• Specify what they invest in. For example, how much of their investments are in renewable energy and how does this compare to their investments in other parts of the energy sector such as nuclear power generation, fossil fuel-based power generation, coal mining and oil and gas?
  • Describe, in quantitative terms, the environmental and social characteristics of their investment portfolios.

The measures that could be reported include:

  • The carbon footprint of their funds.
  • The numbers of deaths and injuries in the companies in which they are invested.* The number of companies in which they invest that have a significant proportion (e.g. more than 40%) of women on their boards?
  • The number of companies that they invest in that have committed one or more serious violations of human rights in the past three years.
  • State whether they have engaged with the companies and other entities in which they have invested and, if yes, the outcomes that have been achieved from this engagement.
  • State whether they have engaged with policy makers on environmental and social issues and, if yes, the outcomes that have been achieved through this engagement.

Of course, this is a demanding agenda and there are a series of important practical reasons why it may be seen as unrealistic at this point in time. The main objections to the argument presented here include the technical difficulties in reporting ( given that we are still in the very early stages of developing and applying ESG-related portfolio measurement tools, and that most of the tools that have been developed have significant methodological and data limitations), the apparent lack of interest in responsible investment in key markets such as the United States, and the immaturity of the market for responsible investment which means that there is probably limited demand for or interest in the types of information outlined above. While these are all valid objections, they should not be seen as permanent
obstacles to progress. For example, significant resources are being invested in the development of ESG evaluation, measurement and reporting tools, the PRI’s new signatory reporting framework will encourage signatories to report on asset allocation and on company and public policy engagement outcomes, investors (e.g. through the CDP’s Carbon Action programme and the IIGCC’s public policy engagement) are increasingly pressing for improvements in company performance and policy frameworks, and the interpretation of fiduciary duty is being progressively broadened to allow (or maybe even require) that social, ethical and environmental issues are taken into account in investment practice. These developments suggest that we are on the cusp of addressing some of the most important challenges to a more holistic approach to responsible investment.While the technical challenges and obstacles are acknowledged, this article is not primarily about transparency. Rather, transparency is simply a tool to enable us to make progress towards a performance-oriented rather than process-oriented approach to responsible investment. The critical first step is for us to be much more explicit about the goals and outcomes we wish to see from responsible investment. If responsible investment is not about the delivery of social or environmental purposes (beyond investment returns), then I suggest we retire the term ‘responsible investment’, and return to talking about investment (or, at a stretch, ‘enhanced analysis’) and wait for a new generation to take on the challenge of ensuring that the capital markets make a meaningful contribution to the goals of sustainable development.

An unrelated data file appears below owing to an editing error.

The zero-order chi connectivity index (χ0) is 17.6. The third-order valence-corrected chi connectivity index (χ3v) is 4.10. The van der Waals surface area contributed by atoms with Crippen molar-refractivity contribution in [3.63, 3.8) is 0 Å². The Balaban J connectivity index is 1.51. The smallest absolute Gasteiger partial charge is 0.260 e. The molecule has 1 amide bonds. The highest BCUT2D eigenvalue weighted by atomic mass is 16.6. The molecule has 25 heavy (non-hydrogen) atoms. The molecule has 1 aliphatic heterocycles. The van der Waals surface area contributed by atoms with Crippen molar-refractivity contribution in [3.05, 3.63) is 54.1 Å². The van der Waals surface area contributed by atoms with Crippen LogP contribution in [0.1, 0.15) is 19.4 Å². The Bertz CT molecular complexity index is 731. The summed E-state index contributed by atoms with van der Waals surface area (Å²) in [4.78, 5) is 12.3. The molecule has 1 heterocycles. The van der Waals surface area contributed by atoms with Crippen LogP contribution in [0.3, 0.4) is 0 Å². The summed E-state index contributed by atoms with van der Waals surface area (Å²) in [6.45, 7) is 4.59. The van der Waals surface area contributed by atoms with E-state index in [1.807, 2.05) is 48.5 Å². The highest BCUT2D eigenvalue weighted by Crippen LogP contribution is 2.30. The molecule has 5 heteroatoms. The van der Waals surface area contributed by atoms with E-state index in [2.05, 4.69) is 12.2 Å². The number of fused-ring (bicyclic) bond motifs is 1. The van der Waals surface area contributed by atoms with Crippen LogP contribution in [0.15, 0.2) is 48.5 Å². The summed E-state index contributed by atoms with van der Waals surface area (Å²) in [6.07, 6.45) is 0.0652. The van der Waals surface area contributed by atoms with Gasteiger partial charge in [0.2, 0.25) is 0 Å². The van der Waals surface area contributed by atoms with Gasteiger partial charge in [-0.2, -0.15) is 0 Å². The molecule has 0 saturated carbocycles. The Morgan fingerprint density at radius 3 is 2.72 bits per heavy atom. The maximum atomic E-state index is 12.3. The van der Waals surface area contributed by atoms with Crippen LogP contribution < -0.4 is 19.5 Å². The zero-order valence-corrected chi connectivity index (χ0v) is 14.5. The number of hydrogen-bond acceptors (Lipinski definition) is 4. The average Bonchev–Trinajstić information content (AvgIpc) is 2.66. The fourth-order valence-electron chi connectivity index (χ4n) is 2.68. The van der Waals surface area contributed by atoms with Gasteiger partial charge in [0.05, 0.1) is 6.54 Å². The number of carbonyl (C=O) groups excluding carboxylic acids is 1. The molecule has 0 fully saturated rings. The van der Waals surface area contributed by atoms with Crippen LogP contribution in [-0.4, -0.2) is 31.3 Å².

Dr Rory Sullivan is an internationally recognised expert on corporate responsibility, climate change and investment-related issues. He is Strategic Adviser, Ethix SRI Advisers and a Senior Research Fellow at the University of Leeds.